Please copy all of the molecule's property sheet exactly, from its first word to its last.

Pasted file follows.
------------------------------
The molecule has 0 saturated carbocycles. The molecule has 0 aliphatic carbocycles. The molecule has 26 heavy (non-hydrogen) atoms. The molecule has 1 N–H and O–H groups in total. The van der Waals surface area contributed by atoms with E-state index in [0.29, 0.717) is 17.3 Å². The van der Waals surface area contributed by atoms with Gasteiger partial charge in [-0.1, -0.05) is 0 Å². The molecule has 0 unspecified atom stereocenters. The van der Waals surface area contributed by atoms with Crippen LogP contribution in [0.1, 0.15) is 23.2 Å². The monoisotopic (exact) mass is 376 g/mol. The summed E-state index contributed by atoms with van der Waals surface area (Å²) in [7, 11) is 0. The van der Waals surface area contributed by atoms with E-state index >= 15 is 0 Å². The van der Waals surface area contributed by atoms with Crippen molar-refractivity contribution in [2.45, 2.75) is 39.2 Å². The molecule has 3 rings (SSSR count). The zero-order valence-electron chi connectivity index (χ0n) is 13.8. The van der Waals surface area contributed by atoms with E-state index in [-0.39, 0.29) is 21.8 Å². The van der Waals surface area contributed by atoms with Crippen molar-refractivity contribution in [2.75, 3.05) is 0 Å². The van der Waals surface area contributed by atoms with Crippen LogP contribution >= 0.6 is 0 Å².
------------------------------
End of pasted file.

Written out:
The molecule has 0 saturated carbocycles. The molecule has 0 aliphatic carbocycles. The molecule has 26 heavy (non-hydrogen) atoms. The molecule has 1 N–H and O–H groups in total. The van der Waals surface area contributed by atoms with E-state index in [0.29, 0.717) is 17.3 Å². The van der Waals surface area contributed by atoms with Gasteiger partial charge in [-0.1, -0.05) is 0 Å². The molecule has 0 unspecified atom stereocenters. The van der Waals surface area contributed by atoms with Crippen LogP contribution in [0.1, 0.15) is 23.2 Å². The monoisotopic (exact) mass is 376 g/mol. The summed E-state index contributed by atoms with van der Waals surface area (Å²) in [7, 11) is 0. The van der Waals surface area contributed by atoms with E-state index >= 15 is 0 Å². The van der Waals surface area contributed by atoms with Crippen molar-refractivity contribution in [2.45, 2.75) is 39.2 Å². The molecule has 3 rings (SSSR count). The zero-order valence-electron chi connectivity index (χ0n) is 13.8. The van der Waals surface area contributed by atoms with E-state index in [-0.39, 0.29) is 21.8 Å². The van der Waals surface area contributed by atoms with Crippen molar-refractivity contribution in [2.75, 3.05) is 0 Å². The van der Waals surface area contributed by atoms with Crippen LogP contribution >= 0.6 is 0 Å².